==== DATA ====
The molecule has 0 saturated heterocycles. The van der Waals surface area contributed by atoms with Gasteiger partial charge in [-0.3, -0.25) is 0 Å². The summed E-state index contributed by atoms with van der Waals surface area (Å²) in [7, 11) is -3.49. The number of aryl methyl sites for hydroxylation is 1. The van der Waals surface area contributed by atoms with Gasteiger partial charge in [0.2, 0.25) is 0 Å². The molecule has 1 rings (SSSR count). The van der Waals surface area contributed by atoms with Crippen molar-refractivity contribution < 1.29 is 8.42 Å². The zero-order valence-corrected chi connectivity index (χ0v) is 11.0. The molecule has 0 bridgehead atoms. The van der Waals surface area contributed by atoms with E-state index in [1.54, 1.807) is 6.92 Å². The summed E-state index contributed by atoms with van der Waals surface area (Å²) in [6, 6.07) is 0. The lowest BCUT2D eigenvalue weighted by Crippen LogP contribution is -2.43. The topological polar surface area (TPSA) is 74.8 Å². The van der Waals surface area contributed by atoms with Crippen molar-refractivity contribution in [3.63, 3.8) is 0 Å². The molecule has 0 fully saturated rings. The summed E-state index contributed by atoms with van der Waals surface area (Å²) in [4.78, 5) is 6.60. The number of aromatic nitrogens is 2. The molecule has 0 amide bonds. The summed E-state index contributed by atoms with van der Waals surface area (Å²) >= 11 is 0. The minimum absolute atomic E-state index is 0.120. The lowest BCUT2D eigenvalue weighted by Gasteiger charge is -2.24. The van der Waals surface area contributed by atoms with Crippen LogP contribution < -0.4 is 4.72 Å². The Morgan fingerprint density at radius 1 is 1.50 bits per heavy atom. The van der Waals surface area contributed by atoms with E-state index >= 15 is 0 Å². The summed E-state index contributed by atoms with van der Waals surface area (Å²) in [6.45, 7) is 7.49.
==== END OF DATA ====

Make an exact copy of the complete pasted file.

The molecule has 0 saturated heterocycles. The van der Waals surface area contributed by atoms with Gasteiger partial charge in [-0.3, -0.25) is 0 Å². The summed E-state index contributed by atoms with van der Waals surface area (Å²) in [7, 11) is -3.49. The number of aryl methyl sites for hydroxylation is 1. The van der Waals surface area contributed by atoms with Gasteiger partial charge in [0.2, 0.25) is 0 Å². The molecule has 1 rings (SSSR count). The van der Waals surface area contributed by atoms with Crippen molar-refractivity contribution < 1.29 is 8.42 Å². The zero-order valence-corrected chi connectivity index (χ0v) is 11.0. The molecule has 0 bridgehead atoms. The van der Waals surface area contributed by atoms with E-state index in [1.54, 1.807) is 6.92 Å². The summed E-state index contributed by atoms with van der Waals surface area (Å²) in [6, 6.07) is 0. The lowest BCUT2D eigenvalue weighted by Crippen LogP contribution is -2.43. The topological polar surface area (TPSA) is 74.8 Å². The van der Waals surface area contributed by atoms with Crippen molar-refractivity contribution in [3.63, 3.8) is 0 Å². The molecule has 0 fully saturated rings. The summed E-state index contributed by atoms with van der Waals surface area (Å²) in [4.78, 5) is 6.60. The number of aromatic nitrogens is 2. The molecule has 0 amide bonds. The summed E-state index contributed by atoms with van der Waals surface area (Å²) >= 11 is 0. The minimum absolute atomic E-state index is 0.120. The lowest BCUT2D eigenvalue weighted by Gasteiger charge is -2.24. The van der Waals surface area contributed by atoms with Crippen LogP contribution < -0.4 is 4.72 Å². The Morgan fingerprint density at radius 1 is 1.50 bits per heavy atom. The van der Waals surface area contributed by atoms with E-state index >= 15 is 0 Å². The summed E-state index contributed by atoms with van der Waals surface area (Å²) in [6.45, 7) is 7.49.